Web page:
Reported Do not swing peacocks! as an alternative, as this is what contorqueo actually means. It only has the hurling translation with words, and likely describes the arm movements associated with powerful oratory.
Actual hurling is called iacio, proicio, or traicio. You'll note the latter two have modern derivations with martial associations, namely projectile and trajectory.
This course is my first introduction to Latin. That being said, a cursory Google supports this assertion (ex. https://www.wordsense.eu/contorquere/).
If this is true... We're being taught (for example) that "Iuppiter fulmen contorquet" means "Jupiter hurls a thunderbolt", when that would be "Iuppiter fulmen iacit," while "Iuppiter fulmen contorquet" would mean something more like "Jupiter wields/brandishes a thunderbolt."
I took three years of Latin and though it's been a while I do remember that generally we used iacio/iacere/ieci/iactum (probably misspelled a verb part) for any kind of throwing. We used the 'Ecce Romani' texts and I specifically remember a line where the kid thought the innkeeper would murder him, put him in a wagon, and "stercus supra coniecit."
"Throwing at cocks", and cock-fighting, were practiced in England until the C18 (the latter may still persist, along with dog fighting, in some rural areas). French apprentices killed cats in Paris in the Middle Ages (look up The Great Cat Massacre); the mumified bodies of cats are found in old buildings as they were sometimes walled-in during construction to ward off evil.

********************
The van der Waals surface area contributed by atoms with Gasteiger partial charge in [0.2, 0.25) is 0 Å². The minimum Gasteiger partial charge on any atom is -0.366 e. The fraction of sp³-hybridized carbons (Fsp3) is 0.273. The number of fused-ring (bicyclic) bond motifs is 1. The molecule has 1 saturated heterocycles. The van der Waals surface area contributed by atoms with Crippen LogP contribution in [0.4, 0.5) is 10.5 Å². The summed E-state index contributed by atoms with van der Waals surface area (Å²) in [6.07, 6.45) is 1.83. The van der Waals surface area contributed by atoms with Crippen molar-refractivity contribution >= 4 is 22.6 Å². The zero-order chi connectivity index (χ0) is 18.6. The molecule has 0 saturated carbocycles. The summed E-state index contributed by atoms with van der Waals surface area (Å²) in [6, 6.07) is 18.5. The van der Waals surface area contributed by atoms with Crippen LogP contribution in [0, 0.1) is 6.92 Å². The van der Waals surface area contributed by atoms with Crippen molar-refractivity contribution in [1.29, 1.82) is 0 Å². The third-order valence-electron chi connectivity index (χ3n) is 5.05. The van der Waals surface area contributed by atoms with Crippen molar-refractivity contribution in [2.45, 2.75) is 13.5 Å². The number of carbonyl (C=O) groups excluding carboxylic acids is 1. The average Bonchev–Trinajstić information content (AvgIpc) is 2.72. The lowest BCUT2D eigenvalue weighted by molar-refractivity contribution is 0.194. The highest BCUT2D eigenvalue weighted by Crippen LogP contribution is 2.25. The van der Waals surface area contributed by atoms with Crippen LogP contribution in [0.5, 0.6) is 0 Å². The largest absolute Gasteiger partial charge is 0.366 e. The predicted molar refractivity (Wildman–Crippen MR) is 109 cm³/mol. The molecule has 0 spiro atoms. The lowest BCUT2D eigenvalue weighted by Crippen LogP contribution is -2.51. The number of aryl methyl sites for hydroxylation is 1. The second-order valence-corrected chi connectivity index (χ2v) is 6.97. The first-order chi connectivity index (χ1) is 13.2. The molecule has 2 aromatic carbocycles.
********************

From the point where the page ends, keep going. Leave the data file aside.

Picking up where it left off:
I took Latin over 50 years ago and this is not the vocabulary you would have learned. They are obviously trying to create a living Latin that you could use on a daily basis. Now I can finally talk about hurling peacocks. I think that worrying too much about classical vocabulary may be erudite, but misses the point of what they are attempting here. They aren't teaching anyone to read the classics. The biggest error would be that probably everyday Latin wasn't like this. Just read Plautus and Terrance if you want colloquial Latin.
I wonder how many people have a use for a living Latin that they can use on a daily basis to talk about hurling peacocks and stuff. Wanting to read the classics makes more sense to me—but teaching one to do that would be beyond Duo's reach. A less ambitious goal is being able to read the inscriptions on Roman monuments, which are plentiful in much of Europe. And for this purpose the Duolingo Latin course is useless.